Skaters eager to begin nationals

To be the best, it helps to learn from the best.

That's the mindset of Canadian figure skating phenom Patrick Chan as he looks to rebound from what he considers a rough start to the 2012-13 season.

After a disappointing third place finish at the International Skating Union Grand Prix Final last month in Sochi, Russia— the host city for the 2014 Winter Olympics — Chan took the opportunity to learn from former world champions Kurt Browning, Elvis Stojko and Jeffrey Buttle as he toured four Ontario cities with them afterwards.

Chan, 22, has learned a great deal from Browning in particular and is hoping to apply his newfound knowledge when he competes in the Canadian championships that begin Sunday at the Hershey Centre.

"Kurt's always a blast to be with because he's not only my friend, but my choreographer,"

said Chan, who has won back-to-back world championships and five straight national titles since 2008.

"He's very professional and can very easily compartmentalize himself. One minute, he can be a friend and another minute he can be a competitor. He's a really great guy and he knows what he's doing."

The nationals will serve as a precursor to the world championships in London, Ont. in March. In addition to Browning's guidance, Chan said Stojko taught him to not be so hard on himself and realize when the body needs rest.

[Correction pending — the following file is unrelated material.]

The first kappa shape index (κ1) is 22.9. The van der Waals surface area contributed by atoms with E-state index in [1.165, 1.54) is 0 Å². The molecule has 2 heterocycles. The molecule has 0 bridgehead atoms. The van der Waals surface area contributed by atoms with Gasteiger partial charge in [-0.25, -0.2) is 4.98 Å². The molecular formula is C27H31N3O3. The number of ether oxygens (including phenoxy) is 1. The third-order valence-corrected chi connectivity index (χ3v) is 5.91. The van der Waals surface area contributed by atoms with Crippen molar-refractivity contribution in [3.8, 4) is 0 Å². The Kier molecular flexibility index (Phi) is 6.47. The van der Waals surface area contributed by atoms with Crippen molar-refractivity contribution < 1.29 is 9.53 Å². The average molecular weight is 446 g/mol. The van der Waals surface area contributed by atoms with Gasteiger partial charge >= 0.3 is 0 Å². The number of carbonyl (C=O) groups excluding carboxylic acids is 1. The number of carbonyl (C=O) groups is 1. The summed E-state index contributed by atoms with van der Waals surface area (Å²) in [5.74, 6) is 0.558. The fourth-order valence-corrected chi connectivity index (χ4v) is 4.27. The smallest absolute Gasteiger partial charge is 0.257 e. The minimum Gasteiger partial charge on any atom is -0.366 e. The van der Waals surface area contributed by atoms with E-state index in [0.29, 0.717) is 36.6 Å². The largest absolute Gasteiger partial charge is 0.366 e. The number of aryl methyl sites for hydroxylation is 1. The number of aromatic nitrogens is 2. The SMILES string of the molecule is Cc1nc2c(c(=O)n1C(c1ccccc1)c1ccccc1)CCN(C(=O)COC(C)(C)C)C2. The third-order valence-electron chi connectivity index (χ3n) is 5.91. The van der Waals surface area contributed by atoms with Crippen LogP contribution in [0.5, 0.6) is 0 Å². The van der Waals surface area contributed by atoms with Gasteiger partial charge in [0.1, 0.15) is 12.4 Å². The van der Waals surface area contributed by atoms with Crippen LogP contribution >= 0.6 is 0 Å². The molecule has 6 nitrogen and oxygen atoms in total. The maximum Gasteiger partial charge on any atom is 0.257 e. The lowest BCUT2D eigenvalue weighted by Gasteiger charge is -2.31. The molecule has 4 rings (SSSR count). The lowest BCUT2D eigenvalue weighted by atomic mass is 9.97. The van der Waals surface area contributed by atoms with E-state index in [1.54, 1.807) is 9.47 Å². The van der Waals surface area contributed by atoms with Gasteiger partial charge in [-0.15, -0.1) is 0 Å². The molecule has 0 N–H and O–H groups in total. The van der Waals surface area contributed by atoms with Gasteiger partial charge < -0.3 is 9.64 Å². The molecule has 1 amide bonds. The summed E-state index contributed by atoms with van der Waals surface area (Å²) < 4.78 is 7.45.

As eager as he is to compete at the worlds and the Olympics, Chan is really looking forward to competing for his sixth straight Canadian crown.

"It never ceases to build excitement inside of me and never stops motivating to compete at my best," he said.

Chan will compete against 18 other skaters, including 2012 silver medalist Kevin Reynolds, bronze medalist Jeremy Ten and 16-year-old Mitchell Gordon, who is competing in his first senior nationals after winning last year's Canadian junior title, as well as the novice crown in 2011.

Meanwhile, defending Canadian and world ice dance champions Tessa Virtue and Scott Moir will also be at the Hershey Centre after a disappointing finish at the Grand Prix Final in Russia.

They finished second behind Americans Meryl Davis and Charlie White.

Afterwards, they took some time to relax over the holidays and expect to go into nationals with fresh minds.

"We took about five days off over Christmas, which I think is unheard of in the skating world, at least in our competitive history," Virtue said. "For us to get those five days to let our bodies recover and start the new year fresh and rejuvenated really makes a difference for us."

"Sometimes, going into the rink is like Groundhog Day where you're doing the same thing over and over again, but the break really helps," said Moir.

Their closest competitors, Kaitlyn Weaver and Andrew Poje, won't be at nationals because Weaver suffered an ankle injury last month.

However, duos such as 2012 bronze medalists Piper Gilles and Paul Poirier, as well as junior champions AndrŽanne Poulin and Marc-AndrŽ Servant, are among nine pairs looking to stand on top of the podium.

Megan Duhamel and Eric Radford won their first pairs title last year while Amelie Lacoste won her first women's championship last year. They're each going into this year's nationals with a lot of confidence.

The senior championships will run from Jan. 18-20 while some of Canada's future stars will be featured in the novice and junior events running from Sunday to Thursday.

Mississauga's Denis Margalik will compete in the junior men's category while fellow Mississaugans Liam Mahood and Mitchell Brennan will go for gold in the novice men's division.

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